Self-harm project among beneficiaries of £14.8m Big Lottery award

By Adam Offord

| 18 February 2016

A national project designed to support young people who self-harm has received nearly £500,000 in Big Lottery Fund cash after the organisation unveiled details of grants totalling £14.8m.

Youthscape's self-harm project will use £500,000 from the Big Lottery Fund to train professionals. Picture: Lucie Carlier

A variety of schemes that benefit children and young people are among 624 projects across England to benefit from the Big Lottery Fund’s Awards for All and Reaching Communities programmes, including national youth work organisation Youthscape's Selfharm UK project.

The Luton-based organisation has been handed £496,490 which it plans to use to help advise up to 2,250 professionals including youth workers, teachers and parents how to deal with self-harm among young people. Various courses and events will be provided through youth clubs, schools, colleges and GP surgeries.

Youthscape also plans to use the money to expand services so it can work with an additional 4,350 young people.

Lyn Cole, grant making director at the Big Lottery Fund England, said: “Projects such as Youthscape help people to grow in confidence, focus on their strengths, and in turn help others going through similar life events by sharing their experiences.”

Croydon-based organisation Young Roots was also handed close to £500,000 to expand its Rise Up project, which provides youth activities and casework services for young asylum seekers and refugees aged between 11 and 25.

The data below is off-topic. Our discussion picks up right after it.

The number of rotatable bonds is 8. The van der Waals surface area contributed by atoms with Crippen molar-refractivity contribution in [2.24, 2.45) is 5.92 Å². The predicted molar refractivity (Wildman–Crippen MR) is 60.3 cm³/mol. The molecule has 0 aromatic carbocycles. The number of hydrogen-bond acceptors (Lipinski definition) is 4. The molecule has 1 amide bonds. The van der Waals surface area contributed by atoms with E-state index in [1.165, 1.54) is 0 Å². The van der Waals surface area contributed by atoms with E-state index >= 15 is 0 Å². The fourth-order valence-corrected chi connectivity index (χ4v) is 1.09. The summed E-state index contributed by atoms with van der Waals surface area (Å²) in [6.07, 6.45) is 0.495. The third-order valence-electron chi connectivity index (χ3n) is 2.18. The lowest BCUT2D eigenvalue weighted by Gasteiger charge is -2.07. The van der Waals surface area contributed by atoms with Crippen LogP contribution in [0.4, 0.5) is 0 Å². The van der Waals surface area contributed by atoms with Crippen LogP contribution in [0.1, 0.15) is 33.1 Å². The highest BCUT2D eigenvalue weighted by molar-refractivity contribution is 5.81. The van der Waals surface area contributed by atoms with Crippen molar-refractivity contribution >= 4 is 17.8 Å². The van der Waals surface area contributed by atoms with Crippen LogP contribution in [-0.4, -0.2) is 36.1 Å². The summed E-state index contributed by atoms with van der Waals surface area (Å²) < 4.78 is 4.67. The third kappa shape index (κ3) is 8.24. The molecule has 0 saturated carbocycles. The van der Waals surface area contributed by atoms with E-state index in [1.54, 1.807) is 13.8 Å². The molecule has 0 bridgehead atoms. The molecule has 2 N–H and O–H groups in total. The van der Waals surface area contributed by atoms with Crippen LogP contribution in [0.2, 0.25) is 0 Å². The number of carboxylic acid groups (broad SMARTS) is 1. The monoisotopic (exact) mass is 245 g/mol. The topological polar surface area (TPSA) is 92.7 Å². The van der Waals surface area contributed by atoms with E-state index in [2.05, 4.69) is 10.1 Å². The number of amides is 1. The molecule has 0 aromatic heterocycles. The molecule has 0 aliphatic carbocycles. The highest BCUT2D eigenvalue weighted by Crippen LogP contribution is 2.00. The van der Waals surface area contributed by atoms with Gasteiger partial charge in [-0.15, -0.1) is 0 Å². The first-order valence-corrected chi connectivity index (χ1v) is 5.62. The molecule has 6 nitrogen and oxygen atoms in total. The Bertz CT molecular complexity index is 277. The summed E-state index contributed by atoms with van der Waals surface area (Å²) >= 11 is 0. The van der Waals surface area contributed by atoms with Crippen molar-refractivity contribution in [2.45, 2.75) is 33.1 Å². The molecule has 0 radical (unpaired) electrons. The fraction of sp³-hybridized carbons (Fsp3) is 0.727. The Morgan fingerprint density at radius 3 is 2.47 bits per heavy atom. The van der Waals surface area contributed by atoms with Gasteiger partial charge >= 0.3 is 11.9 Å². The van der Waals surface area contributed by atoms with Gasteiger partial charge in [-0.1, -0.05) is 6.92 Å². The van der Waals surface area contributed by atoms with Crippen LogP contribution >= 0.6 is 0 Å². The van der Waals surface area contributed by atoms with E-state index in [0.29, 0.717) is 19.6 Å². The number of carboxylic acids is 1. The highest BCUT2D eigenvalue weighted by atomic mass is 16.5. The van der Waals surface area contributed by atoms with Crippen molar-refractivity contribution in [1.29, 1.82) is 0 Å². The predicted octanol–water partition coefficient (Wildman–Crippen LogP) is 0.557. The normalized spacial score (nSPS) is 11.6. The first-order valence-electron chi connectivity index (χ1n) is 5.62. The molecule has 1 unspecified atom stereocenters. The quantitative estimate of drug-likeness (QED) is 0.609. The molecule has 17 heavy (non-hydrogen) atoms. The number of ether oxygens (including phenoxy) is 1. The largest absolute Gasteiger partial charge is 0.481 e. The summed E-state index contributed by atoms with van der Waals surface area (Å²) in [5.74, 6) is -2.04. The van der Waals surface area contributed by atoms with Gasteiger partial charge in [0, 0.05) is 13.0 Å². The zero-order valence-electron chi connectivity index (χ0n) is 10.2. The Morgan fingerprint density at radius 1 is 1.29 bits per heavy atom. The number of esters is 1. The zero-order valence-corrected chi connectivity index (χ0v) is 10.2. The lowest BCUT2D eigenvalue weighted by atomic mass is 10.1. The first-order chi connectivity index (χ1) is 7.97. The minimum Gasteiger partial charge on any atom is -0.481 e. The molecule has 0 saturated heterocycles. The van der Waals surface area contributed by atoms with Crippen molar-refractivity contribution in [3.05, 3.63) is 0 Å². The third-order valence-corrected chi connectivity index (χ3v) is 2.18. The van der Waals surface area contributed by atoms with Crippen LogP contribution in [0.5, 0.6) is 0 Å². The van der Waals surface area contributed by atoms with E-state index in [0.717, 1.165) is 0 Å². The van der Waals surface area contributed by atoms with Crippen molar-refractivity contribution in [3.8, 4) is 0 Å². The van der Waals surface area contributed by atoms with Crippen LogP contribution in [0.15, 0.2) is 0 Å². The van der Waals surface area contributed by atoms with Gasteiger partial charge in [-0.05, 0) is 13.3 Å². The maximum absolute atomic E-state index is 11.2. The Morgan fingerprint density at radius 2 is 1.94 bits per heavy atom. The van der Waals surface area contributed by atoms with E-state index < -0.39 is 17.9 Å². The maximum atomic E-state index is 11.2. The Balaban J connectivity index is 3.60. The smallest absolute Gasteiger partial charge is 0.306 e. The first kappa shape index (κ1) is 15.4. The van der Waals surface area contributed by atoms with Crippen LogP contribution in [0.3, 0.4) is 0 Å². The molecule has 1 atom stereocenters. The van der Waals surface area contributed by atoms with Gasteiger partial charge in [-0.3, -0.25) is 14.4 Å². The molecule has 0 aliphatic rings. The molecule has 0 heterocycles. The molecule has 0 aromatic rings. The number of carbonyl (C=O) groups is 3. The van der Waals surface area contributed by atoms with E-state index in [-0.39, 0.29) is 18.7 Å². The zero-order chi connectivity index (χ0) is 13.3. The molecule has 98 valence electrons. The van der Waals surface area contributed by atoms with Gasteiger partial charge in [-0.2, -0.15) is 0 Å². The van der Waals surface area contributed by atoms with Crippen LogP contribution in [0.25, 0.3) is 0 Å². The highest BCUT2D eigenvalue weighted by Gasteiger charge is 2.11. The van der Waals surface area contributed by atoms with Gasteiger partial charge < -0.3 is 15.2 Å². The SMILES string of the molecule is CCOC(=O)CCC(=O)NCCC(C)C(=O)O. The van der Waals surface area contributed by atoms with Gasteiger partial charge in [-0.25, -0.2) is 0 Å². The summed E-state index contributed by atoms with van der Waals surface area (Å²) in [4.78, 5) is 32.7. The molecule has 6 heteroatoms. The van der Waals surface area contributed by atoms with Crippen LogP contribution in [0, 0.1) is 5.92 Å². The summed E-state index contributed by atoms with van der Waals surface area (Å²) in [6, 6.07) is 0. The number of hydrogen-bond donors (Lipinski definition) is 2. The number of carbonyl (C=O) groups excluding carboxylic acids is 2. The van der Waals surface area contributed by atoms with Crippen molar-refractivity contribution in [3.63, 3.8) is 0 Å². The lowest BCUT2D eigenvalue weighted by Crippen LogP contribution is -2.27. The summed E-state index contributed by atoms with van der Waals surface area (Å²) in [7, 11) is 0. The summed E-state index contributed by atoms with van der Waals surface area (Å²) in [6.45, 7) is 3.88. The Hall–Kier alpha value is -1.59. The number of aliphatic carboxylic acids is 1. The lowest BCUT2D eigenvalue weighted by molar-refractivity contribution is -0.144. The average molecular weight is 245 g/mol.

Jonathan Mawby, chair of trustees at Young Roots, said: “This grant will enable Young Roots to expand our work with young refugees in a time when this is needed more than ever.



“We look forward to continue to help our young participants tackle the challenges they face, build new skills and friendships and hopefully build a positive future.”



The St Mary Islington Community Partnership in London was also handed cash worth £325,454 to develop a project designed to deliver a range of activities around employability, health and fitness, creative expression and life skills to disadvantaged 13- to 25-year-olds.

It plans to support up to 700 young people from the London boroughs of Islington, Haringey, Hackney and Camden.

Smaller amounts of funding were also given to various voluntary and community organisations that help children and young people including the 5th Boston Scout Group in Boston, Alcohelp in Halstead, and The Childcare Academy in Luton.



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